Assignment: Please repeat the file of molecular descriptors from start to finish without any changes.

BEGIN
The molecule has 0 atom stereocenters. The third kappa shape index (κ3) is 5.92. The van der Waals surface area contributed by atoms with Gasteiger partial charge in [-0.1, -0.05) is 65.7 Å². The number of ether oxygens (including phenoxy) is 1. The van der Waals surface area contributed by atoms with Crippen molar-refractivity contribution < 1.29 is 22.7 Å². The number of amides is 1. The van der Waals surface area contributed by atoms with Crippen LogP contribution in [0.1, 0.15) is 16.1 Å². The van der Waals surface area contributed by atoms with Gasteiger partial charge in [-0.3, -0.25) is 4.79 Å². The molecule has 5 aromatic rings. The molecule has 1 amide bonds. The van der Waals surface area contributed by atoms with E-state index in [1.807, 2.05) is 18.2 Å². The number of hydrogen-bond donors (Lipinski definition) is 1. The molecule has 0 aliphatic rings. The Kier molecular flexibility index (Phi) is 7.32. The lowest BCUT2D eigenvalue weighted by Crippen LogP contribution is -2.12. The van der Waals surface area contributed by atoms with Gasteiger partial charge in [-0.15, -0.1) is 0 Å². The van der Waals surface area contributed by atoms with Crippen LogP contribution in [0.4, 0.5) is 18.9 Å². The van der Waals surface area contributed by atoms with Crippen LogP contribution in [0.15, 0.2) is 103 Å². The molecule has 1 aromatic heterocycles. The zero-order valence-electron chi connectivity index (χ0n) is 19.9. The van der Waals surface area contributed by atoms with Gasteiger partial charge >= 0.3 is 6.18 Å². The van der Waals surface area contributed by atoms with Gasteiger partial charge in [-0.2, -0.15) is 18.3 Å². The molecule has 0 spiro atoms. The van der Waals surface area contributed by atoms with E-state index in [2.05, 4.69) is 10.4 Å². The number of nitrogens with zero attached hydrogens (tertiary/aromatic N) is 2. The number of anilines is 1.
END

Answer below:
The molecule has 0 atom stereocenters. The third kappa shape index (κ3) is 5.92. The van der Waals surface area contributed by atoms with Gasteiger partial charge in [-0.1, -0.05) is 65.7 Å². The number of ether oxygens (including phenoxy) is 1. The van der Waals surface area contributed by atoms with Crippen molar-refractivity contribution < 1.29 is 22.7 Å². The number of amides is 1. The van der Waals surface area contributed by atoms with Crippen LogP contribution in [0.1, 0.15) is 16.1 Å². The van der Waals surface area contributed by atoms with Gasteiger partial charge in [-0.3, -0.25) is 4.79 Å². The molecule has 5 aromatic rings. The molecule has 1 amide bonds. The van der Waals surface area contributed by atoms with E-state index in [1.807, 2.05) is 18.2 Å². The number of hydrogen-bond donors (Lipinski definition) is 1. The molecule has 0 aliphatic rings. The Kier molecular flexibility index (Phi) is 7.32. The lowest BCUT2D eigenvalue weighted by Crippen LogP contribution is -2.12. The van der Waals surface area contributed by atoms with Gasteiger partial charge in [-0.15, -0.1) is 0 Å². The van der Waals surface area contributed by atoms with Crippen LogP contribution in [0.4, 0.5) is 18.9 Å². The van der Waals surface area contributed by atoms with Crippen LogP contribution in [0.15, 0.2) is 103 Å². The molecule has 1 aromatic heterocycles. The zero-order valence-electron chi connectivity index (χ0n) is 19.9. The van der Waals surface area contributed by atoms with Gasteiger partial charge >= 0.3 is 6.18 Å². The van der Waals surface area contributed by atoms with Gasteiger partial charge in [-0.2, -0.15) is 18.3 Å². The molecule has 0 spiro atoms. The van der Waals surface area contributed by atoms with E-state index in [2.05, 4.69) is 10.4 Å². The number of nitrogens with zero attached hydrogens (tertiary/aromatic N) is 2. The number of anilines is 1.